Hospital strikes in the Portuguese National Health Service (NHS) are becoming increasingly frequent. This paper analyses the effect of different health professionals' strikes (physicians, nurses and diagnostic and therapeutic technicians - DTT) on patients' outcomes and hospital activity. Patient-level data, comprising all NHS hospital admissions in mainland Portugal from 2012 to 2018, is used together with a comprehensive strike dataset with almost 130 protests. Pooled OLS is employed to study the impact of strikes on health outcomes. A Hazard model is also used to analyze changes in patients' length of stay. Data suggests that hospital operations are partially disrupted during strikes, with sharp reductions in surgical admissions (up to 54%) and a decline on both inpatient and outpatient care admissions. Controlling for hospital characteristics, time and regional patterns, and differences in patients' composition, results suggest a 6% increase in hospital mortality for patients exposed to physicians' strikes. Urgent readmissions increase for patients exposed to nurses or DTTs' strikes. Results suggest that legal minimum staffing levels defined during strikes, particularly during physicians' strikes, fail to prevent declines in the quality of care provided.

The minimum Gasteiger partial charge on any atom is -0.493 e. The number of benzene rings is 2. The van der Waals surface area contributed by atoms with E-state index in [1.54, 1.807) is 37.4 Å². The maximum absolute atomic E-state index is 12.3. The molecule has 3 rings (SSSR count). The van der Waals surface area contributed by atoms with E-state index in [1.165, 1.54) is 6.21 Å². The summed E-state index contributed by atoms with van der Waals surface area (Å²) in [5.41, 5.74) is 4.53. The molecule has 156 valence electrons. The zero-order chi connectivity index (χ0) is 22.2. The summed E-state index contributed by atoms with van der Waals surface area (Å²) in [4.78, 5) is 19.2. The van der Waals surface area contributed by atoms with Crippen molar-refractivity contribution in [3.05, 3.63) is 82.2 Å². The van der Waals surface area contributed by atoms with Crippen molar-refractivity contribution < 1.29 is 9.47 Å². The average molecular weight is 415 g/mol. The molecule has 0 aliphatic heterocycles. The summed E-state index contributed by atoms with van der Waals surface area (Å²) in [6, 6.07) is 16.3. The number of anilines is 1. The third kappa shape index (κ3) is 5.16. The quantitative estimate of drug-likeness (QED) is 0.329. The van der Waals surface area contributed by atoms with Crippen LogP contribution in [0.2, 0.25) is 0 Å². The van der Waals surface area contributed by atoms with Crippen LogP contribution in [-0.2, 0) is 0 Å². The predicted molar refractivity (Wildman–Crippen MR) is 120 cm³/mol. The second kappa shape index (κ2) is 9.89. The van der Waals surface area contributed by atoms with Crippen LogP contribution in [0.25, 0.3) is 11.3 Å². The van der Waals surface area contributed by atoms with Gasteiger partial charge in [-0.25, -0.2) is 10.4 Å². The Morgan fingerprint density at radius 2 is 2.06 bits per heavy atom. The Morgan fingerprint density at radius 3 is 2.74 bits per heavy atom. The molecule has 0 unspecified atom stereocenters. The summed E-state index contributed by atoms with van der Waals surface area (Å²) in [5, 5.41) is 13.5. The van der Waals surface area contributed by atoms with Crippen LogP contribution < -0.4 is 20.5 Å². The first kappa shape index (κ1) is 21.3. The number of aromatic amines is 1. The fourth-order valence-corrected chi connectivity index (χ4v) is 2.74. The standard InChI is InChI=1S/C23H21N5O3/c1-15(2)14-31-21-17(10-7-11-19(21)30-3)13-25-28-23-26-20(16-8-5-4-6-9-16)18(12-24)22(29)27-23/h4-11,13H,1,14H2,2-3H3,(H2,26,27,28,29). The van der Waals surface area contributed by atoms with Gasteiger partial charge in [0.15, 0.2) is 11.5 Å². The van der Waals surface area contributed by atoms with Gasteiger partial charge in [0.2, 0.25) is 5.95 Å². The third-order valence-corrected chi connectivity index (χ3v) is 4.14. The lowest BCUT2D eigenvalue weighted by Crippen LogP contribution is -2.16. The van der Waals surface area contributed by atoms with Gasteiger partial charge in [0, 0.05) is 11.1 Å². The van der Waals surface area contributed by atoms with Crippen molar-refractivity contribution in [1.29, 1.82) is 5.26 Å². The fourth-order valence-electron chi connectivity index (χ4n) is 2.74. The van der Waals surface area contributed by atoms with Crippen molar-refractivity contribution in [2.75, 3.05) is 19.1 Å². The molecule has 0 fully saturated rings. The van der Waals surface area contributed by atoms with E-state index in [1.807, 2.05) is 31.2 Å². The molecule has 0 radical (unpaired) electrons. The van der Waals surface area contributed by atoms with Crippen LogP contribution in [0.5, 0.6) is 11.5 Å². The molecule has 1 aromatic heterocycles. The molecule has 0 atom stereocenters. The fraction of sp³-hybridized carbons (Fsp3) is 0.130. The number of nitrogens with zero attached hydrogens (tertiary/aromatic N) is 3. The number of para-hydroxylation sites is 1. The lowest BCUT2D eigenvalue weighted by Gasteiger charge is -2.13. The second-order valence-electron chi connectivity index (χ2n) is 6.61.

Eduardo Costa, Nova School of Business and Economics

Chair: Sverre Kittelsen
Discussant: Adam Martin

5 November 2020, 14.00-15.00 (CET)

Exploring the causal relationship between obesity and healthcare costs